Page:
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Biological Chemistry

Editor-in-Chief: Brüne, Bernhard

Editorial Board: Buchner, Johannes / Lei, Ming / Ludwig, Stephan / Sies, Helmut / Thomas, Douglas D. / Turk, Boris / Wittinghofer, Alfred


IMPACT FACTOR 2017: 3.022

CiteScore 2017: 2.81

SCImago Journal Rank (SJR) 2017: 1.562
Source Normalized Impact per Paper (SNIP) 2017: 0.705

Online
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1437-4315
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Volume 386, Issue 11

Issues

Rational engineering of a fluorescein-binding anticalin for improved ligand affinity

Sven Vopel
  • Lehrstuhl für Biologische Chemie, Technische Universität München, D-85350 Freising-Weihenstephan, Germany
  • Other articles by this author:
  • De Gruyter OnlineGoogle Scholar
/ Hermine Mühlbach
  • Lehrstuhl für Biologische Chemie, Technische Universität München, D-85350 Freising-Weihenstephan, Germany
  • Other articles by this author:
  • De Gruyter OnlineGoogle Scholar
/ Arne Skerra
  • Lehrstuhl für Biologische Chemie, Technische Universität München, D-85350 Freising-Weihenstephan, Germany
  • Other articles by this author:
  • De Gruyter OnlineGoogle Scholar
Published Online: 2005-11-24 | DOI: https://doi.org/10.1515/BC.2005.126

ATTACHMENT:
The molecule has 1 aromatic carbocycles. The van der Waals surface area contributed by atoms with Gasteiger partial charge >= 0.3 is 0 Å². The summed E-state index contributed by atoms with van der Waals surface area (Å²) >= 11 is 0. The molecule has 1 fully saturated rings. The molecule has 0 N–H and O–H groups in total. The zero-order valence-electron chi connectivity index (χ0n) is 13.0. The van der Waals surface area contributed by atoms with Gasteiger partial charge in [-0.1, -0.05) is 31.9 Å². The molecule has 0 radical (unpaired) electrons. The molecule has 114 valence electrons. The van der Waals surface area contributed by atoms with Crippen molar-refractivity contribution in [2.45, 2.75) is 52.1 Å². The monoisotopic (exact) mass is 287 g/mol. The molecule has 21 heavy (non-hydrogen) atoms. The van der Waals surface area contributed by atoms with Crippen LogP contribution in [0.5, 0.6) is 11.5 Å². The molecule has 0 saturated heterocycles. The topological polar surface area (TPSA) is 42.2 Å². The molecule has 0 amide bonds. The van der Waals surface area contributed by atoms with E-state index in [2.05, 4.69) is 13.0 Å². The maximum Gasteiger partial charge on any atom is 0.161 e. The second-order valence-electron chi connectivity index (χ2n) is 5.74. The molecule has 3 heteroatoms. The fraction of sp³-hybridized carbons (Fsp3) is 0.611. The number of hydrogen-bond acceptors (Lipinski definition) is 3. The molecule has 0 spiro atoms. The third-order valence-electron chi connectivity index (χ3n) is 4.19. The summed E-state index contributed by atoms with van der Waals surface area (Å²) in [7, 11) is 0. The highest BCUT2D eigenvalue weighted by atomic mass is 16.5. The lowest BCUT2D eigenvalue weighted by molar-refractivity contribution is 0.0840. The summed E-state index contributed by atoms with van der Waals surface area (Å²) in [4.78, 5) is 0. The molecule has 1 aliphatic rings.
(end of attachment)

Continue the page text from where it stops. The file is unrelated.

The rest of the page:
Abstract

The anticalin FluA is an artificial lipocalin with novelspecificity for the fluorescein group, which was engineered from an insect bilin-binding protein by targeted random mutagenesis and selection. Based on the crystal structure of FluA, an attempt was made to improve the complementarity of its ligand pocket to fluorescein by rational protein design. Several side chains participating in sub-optimal interactions with the ligand were identified and replaced by residues that promised a better steric fit. As a result, the substitution of Ala45 by Ile and of Ser114 by Thr or Arg led to a tight affinity of ca. 1 nM, which is approximately 30-fold better than that of the parental anticalin. Similar to the original FluA, the improved version shows almost complete quenching of the bound ligand fluorescence. Interestingly, the quenching effect was significantly reduced when Trp129 was replaced by Tyr, thus supporting the previously postulated role of this residue, which closely packs against the bound ligand, for efficient electron transfer to the excited fluorescein. Circular dichroism spectra revealed that all variants investigated had retained the lipocalin fold. Corresponding thermal unfolding experiments confirmed similar folding stabilities, with melting temperatures ranging from 52.9 to 60.5°C (i.e., for the high-affinity variant).

Keywords: circular dichroism; fluorescence titration; hapten; ligand binding; lipocalin; protein design; spectroscopy

About the article

Corresponding author


Received: May 15, 2005

Accepted: August 8, 2005

Published Online: 2005-11-24

Published in Print: 2005-11-01


Citation Information: Biological Chemistry, Volume 386, Issue 11, Pages 1097–1104, ISSN (Online) 1437-4315, ISSN (Print) 1431-6730, DOI: https://doi.org/10.1515/BC.2005.126.

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